Bringing our first child home from the hospital was probably the most exciting and nerve-wracking feeling I’ve ever felt. And now that she is 4.5 months old, I can actually say: WE DID IT. We survived. And it was harder than anyone ever told me it would be!
Not much will make it feel easy perse, but I do have some trips that might help out if you feel like you’re drowning in helplessness!
1. People will offer help. SAY YES
You know how you normally decline help in effort to be polite? Don’t do that! Having a baby is hard in so many ways and good people that understand that want to help you. We had neighbors dropping off take out, friends taking our dog out while we were in the hospital, and of course people bringing an endless supply of diapers. It was SO nice to not have to worry about those sort of things while I was healing and bonding with our new baby. 10/10 would recommend!
2. Take turns being on baby duty
I feel like I will get some criticism for this because a lot of people believe the mom should do everything for the baby (*eye roll*). However, this worked wonders for me and Q. London would not sleep AT ALL at night for the first month and saying it was exhausting is a major understatement. We came up with a plan to split the night in half: he would stay up from 12am-4am and I would be up with her from 4am-8am. This way we would at least get 4 hours of sleep a night. Of course this only works if you are pumping or formula feeding, but I am all for giving dad some breastmilk in a bottle and giving him the chance to bond too!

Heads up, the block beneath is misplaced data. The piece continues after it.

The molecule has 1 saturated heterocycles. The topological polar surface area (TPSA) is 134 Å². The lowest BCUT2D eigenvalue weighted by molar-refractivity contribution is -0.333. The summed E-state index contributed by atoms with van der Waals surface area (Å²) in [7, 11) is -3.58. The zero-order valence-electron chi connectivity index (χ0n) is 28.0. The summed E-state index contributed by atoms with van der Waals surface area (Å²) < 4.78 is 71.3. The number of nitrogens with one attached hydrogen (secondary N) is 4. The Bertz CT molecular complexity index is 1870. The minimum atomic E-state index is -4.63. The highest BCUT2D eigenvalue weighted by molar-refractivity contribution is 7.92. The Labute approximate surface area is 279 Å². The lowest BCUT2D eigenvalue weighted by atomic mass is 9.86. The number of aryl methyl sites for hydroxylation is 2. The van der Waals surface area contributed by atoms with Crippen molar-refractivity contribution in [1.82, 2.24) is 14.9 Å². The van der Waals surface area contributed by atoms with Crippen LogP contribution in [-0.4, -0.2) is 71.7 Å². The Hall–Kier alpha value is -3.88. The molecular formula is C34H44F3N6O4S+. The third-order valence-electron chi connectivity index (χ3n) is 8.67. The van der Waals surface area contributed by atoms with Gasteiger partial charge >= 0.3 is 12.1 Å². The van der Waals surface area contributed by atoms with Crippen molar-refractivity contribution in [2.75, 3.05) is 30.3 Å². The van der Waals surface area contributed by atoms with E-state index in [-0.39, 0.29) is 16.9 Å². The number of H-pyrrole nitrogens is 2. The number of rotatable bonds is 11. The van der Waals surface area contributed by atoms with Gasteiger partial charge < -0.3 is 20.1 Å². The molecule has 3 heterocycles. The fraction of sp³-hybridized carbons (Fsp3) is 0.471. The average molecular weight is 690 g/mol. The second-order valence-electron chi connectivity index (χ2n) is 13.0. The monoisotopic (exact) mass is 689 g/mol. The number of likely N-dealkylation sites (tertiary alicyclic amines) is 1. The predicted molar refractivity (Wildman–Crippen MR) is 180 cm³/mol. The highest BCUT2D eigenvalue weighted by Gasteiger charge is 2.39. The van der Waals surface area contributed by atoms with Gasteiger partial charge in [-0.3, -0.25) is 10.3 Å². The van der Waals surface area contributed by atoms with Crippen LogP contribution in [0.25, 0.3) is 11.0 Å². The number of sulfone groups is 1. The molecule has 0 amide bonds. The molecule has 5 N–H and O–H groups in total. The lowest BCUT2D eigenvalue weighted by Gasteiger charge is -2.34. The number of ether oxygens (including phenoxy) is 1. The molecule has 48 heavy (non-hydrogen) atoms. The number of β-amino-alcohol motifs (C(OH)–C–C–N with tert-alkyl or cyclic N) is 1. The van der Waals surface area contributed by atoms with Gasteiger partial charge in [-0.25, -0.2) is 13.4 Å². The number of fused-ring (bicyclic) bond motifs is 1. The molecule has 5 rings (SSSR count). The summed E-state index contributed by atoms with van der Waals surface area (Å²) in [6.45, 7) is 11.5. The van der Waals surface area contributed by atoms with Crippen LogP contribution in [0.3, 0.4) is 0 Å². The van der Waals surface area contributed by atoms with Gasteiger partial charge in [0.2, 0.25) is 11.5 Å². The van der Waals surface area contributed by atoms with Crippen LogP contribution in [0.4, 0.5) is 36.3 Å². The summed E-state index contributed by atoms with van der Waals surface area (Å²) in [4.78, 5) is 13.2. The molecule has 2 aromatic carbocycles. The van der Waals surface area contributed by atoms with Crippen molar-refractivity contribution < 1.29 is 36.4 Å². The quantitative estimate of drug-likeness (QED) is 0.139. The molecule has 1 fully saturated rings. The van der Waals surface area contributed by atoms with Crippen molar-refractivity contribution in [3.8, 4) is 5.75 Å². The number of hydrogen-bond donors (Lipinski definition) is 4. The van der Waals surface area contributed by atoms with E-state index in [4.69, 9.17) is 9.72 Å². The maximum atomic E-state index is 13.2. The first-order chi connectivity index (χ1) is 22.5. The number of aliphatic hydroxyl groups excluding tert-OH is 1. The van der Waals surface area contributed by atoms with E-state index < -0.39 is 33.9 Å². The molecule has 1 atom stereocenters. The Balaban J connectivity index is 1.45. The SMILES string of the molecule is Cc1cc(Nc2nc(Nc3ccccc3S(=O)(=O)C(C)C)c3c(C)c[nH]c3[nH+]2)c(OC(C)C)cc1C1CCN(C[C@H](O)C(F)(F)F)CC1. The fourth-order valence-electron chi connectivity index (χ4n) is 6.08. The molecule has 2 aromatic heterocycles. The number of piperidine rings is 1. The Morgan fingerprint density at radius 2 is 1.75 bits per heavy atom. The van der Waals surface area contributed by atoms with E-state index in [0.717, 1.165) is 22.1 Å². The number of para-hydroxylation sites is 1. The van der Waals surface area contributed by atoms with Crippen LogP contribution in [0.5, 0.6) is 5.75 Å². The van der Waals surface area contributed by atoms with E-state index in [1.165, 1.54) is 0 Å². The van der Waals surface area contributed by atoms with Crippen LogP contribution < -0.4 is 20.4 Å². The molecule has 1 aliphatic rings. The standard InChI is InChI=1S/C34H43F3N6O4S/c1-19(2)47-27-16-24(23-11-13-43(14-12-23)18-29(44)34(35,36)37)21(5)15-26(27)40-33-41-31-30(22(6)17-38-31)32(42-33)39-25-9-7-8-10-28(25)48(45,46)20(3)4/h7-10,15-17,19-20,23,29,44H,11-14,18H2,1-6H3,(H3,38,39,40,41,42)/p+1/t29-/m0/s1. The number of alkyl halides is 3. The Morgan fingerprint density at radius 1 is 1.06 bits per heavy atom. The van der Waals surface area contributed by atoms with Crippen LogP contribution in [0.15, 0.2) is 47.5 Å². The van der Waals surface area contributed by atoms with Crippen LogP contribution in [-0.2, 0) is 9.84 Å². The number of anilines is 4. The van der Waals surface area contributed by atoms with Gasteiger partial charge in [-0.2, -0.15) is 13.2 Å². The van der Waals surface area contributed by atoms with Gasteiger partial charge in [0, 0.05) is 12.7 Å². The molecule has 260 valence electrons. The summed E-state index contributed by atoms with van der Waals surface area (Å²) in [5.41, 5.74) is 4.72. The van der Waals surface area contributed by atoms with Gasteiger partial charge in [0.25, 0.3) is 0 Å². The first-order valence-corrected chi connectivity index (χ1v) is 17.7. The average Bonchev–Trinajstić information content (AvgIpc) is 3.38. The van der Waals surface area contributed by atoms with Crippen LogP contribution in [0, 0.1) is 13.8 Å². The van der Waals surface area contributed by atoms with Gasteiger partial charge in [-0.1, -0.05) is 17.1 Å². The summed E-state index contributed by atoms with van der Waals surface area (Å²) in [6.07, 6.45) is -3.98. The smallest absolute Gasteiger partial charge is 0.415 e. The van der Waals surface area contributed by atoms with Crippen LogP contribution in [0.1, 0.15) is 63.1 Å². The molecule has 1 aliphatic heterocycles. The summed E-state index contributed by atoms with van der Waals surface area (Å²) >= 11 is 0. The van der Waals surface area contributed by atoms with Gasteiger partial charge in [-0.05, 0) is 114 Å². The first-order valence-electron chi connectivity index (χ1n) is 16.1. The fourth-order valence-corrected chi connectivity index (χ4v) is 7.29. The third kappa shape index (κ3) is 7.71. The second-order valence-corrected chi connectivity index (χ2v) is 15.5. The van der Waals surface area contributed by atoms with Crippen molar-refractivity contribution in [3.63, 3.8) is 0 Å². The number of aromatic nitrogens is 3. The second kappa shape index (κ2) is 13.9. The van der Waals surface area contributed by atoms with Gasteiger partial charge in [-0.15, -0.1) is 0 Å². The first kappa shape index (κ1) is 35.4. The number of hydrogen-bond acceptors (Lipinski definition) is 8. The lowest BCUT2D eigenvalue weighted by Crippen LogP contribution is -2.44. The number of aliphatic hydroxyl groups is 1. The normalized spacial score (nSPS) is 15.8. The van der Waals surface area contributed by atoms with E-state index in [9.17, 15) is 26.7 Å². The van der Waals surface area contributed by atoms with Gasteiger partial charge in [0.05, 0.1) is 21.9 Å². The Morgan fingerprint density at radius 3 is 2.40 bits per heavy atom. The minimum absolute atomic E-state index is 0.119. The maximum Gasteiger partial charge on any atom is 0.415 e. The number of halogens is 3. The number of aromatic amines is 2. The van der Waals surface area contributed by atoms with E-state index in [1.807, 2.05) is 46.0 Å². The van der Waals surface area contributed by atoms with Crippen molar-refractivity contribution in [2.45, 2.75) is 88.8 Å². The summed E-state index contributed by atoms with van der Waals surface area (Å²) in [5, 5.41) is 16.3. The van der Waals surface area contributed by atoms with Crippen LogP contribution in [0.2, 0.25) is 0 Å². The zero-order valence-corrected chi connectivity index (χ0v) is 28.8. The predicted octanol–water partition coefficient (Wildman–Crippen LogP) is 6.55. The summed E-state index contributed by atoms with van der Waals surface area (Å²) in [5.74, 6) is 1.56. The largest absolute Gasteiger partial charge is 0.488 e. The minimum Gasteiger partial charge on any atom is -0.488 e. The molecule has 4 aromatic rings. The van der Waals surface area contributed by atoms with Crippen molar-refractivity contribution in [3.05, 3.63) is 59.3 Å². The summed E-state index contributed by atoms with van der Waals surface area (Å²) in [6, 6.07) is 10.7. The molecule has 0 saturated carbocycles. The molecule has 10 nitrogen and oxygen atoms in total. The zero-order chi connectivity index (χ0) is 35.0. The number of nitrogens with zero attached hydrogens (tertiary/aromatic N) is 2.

3. Keep notes with any important information
I’m not sure if this applies to everyone, but our babe had some eating issues in the beginning. Every time we visited the pediatrician, we were given a ton of new information and tips on what we should try/not try. It was overwhelming trying to remember everything. I started a note on my phone and eventually put it up on the fridge, that way I didn’t have the added pressure of memorizing everything. Learning how to take care of a new baby was enough and I didn’t need the extra work.
4. Find joy in the little accomplishments
If you’re anything like me, you’re gonna want to be a natural at being a parent and expect everything to come easily. It most likely won’t (and if it does, I envy you). Don’t try to tackle on too much in one day. I remember the first time I took London out of the house by myself. I literally just walked down the street to the grocery store. But I felt so accomplished and so much more confident in my new role. So take pride in those little moments and trust that soon enough, you’ll be nursing on a plane, pumping the other side, and eating lunch all at the same time (true story. lol)
At the end of the day, you’re going to find out what works for you and your family, despite all of the advice people will try to give you. Just smile and nod so that they can end their rant about why you should use one brand over another and keep doing you! xx